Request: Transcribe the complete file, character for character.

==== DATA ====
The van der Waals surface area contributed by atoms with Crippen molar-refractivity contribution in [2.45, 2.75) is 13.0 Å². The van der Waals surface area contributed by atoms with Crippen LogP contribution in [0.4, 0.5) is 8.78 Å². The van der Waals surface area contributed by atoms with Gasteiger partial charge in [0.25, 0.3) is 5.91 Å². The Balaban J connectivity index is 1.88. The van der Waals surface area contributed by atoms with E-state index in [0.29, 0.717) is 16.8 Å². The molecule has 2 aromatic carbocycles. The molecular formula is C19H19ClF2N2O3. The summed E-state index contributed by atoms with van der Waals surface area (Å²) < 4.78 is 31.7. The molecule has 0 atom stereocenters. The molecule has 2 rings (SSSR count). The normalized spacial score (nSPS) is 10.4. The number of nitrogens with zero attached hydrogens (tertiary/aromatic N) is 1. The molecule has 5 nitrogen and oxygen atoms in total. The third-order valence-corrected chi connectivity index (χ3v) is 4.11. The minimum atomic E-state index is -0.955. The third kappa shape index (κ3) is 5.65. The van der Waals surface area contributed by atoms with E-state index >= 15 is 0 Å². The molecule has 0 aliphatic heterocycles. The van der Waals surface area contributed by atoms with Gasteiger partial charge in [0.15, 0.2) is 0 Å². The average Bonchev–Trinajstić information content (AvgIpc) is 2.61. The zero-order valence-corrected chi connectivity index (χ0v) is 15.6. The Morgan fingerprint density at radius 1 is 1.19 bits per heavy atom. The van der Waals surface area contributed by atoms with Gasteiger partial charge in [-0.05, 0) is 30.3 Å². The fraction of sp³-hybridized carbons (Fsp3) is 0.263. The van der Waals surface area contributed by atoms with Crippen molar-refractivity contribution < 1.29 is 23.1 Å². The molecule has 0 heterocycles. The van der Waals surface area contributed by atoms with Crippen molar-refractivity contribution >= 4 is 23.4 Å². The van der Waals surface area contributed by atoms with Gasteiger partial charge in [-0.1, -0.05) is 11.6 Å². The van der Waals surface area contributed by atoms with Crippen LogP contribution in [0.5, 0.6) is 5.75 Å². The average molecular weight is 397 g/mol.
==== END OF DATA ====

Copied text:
The van der Waals surface area contributed by atoms with Crippen molar-refractivity contribution in [2.45, 2.75) is 13.0 Å². The van der Waals surface area contributed by atoms with Crippen LogP contribution in [0.4, 0.5) is 8.78 Å². The van der Waals surface area contributed by atoms with Gasteiger partial charge in [0.25, 0.3) is 5.91 Å². The Balaban J connectivity index is 1.88. The van der Waals surface area contributed by atoms with E-state index in [0.29, 0.717) is 16.8 Å². The molecule has 2 aromatic carbocycles. The molecular formula is C19H19ClF2N2O3. The summed E-state index contributed by atoms with van der Waals surface area (Å²) < 4.78 is 31.7. The molecule has 0 atom stereocenters. The molecule has 2 rings (SSSR count). The normalized spacial score (nSPS) is 10.4. The number of nitrogens with zero attached hydrogens (tertiary/aromatic N) is 1. The molecule has 5 nitrogen and oxygen atoms in total. The third-order valence-corrected chi connectivity index (χ3v) is 4.11. The minimum atomic E-state index is -0.955. The third kappa shape index (κ3) is 5.65. The van der Waals surface area contributed by atoms with E-state index >= 15 is 0 Å². The molecule has 0 aliphatic heterocycles. The van der Waals surface area contributed by atoms with Gasteiger partial charge in [0.15, 0.2) is 0 Å². The average Bonchev–Trinajstić information content (AvgIpc) is 2.61. The zero-order valence-corrected chi connectivity index (χ0v) is 15.6. The Morgan fingerprint density at radius 1 is 1.19 bits per heavy atom. The van der Waals surface area contributed by atoms with Gasteiger partial charge in [-0.05, 0) is 30.3 Å². The fraction of sp³-hybridized carbons (Fsp3) is 0.263. The van der Waals surface area contributed by atoms with Crippen molar-refractivity contribution < 1.29 is 23.1 Å². The molecule has 0 heterocycles. The van der Waals surface area contributed by atoms with Crippen molar-refractivity contribution >= 4 is 23.4 Å². The van der Waals surface area contributed by atoms with Gasteiger partial charge in [-0.1, -0.05) is 11.6 Å². The van der Waals surface area contributed by atoms with Crippen LogP contribution in [0.5, 0.6) is 5.75 Å². The average molecular weight is 397 g/mol.